The Price of Peace: a concept that arises in nearly every divorce matter, but you will likely never read about in any legal treatise on divorce law. You commonly hear about transactional costs (I.e. legal fees) and the cost of alimony or child support, but the price of peace is not commonly spoke of in mainstream divorce literature.

So what is the price of peace? To use a common lawyer answer, “it depends.” Generally speaking, the price of peace is a tangible or intangible cost for moving on. It is individual to every person or couple going through a divorce. It is that thing that a person is willing to forego in order to be done.

An example of a tangible price for peace is the following: Jane and John Doe are involved in heated negotiations to resolve their divorce matter. They have agreed on all matters, except they both want the new bbq grill that was purchased just before they separated. Recognizing that the transactional costs are steep, and that there is great value in resolving the divorce matter and moving on, Jane agrees to allow John to keep the bbq grill. The price of peace for Jane was a bbq grill.

An example of an intangible price for peace is this: Mary and Bob Smith are working with a conciliator to resolve their divorce. They have agreed on nearly all matters, except that Mary wants to have the children for one additional overnight each week. Bob does not want to agree to this, but recognizes that there is value in ending the divorce matter, reducing acrimony, and creating stability for the children. For Bob, the price of peace was an overnight.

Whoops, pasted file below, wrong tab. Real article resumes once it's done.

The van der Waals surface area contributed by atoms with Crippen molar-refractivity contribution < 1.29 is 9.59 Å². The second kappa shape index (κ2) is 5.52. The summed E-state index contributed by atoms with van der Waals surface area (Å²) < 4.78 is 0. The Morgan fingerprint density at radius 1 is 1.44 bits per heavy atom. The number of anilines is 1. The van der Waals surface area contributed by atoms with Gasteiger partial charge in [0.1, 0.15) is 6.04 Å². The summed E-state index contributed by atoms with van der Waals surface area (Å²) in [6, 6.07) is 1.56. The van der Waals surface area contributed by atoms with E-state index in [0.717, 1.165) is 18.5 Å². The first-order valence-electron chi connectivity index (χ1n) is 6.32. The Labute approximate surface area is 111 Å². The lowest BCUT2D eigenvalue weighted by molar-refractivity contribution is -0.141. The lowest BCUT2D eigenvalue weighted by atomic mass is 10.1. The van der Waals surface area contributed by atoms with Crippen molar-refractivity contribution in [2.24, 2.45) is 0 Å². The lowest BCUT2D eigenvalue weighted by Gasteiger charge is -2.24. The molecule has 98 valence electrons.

Nearly every divorce matter comes down to what I call “horse trading.” It is the stage of a divorce negotiation where there are a few small matters to resolve. While the issues are minor, both parties at this stage generally feel that they have compromised beyond their limits, and this stage can be ripe for conflict. It is during this stage of negotiations that both parties’ price for peace will most likely come to light.

One of my most esteemed colleagues had a case where final resolution of the divorce came down to a salad spinner. Every divorce case has a “salad spinner.” It is that thing that is so minor, but becomes the emotional tipping point. When faced with the “salad spinner,” it is important to factor in the price of peace. The value of being done and moving on almost always outweigh the value of the “salad spinner.”